In South Dakota v. Wayfair South Dakota is asking the Supreme Court to rule that states and local governments may require retailers with no in-state physical presence to collect sales tax. Doing so will require the Court to overrule Quill v. North Dakota (1992), where it held that states and local governments cannot require a business to collect sales tax unless the business has a physical presence in the state.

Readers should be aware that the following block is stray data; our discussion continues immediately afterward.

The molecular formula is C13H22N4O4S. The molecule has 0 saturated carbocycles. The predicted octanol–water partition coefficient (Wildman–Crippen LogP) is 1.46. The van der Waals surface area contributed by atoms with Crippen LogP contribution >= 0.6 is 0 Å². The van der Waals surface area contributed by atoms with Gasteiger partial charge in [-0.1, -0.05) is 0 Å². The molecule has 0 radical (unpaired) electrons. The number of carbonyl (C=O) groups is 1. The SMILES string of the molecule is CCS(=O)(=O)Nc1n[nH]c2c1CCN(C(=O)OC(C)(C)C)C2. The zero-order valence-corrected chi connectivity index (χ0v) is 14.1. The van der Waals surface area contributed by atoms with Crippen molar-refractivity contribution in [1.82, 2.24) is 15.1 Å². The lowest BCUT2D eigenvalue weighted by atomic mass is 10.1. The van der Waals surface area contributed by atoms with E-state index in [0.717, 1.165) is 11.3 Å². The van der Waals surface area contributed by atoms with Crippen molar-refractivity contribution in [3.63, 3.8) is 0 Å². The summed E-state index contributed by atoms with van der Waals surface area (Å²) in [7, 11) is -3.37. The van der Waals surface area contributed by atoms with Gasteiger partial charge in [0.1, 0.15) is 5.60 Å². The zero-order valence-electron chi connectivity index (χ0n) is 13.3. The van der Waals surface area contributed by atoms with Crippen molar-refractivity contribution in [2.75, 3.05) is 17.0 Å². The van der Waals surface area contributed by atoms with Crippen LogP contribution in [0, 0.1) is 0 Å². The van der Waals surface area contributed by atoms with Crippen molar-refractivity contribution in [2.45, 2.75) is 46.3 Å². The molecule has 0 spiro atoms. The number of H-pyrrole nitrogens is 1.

Based on oral argument the Court is likely to follow one of three paths. It could keep the physical presence test and not overturn Quill. It could overturn Quill and replace (or add to) the physical presence test an economic nexus test (like the South Dakota law which requires out-of-state vendors to collect tax only if they annually conduct $100,000 worth of business or 200 separate transactions annually in the state). Finally, it could overturn Quill and allow states to require all out-of-state vendors to collect sales tax no matter how much (or little) business they do in a state.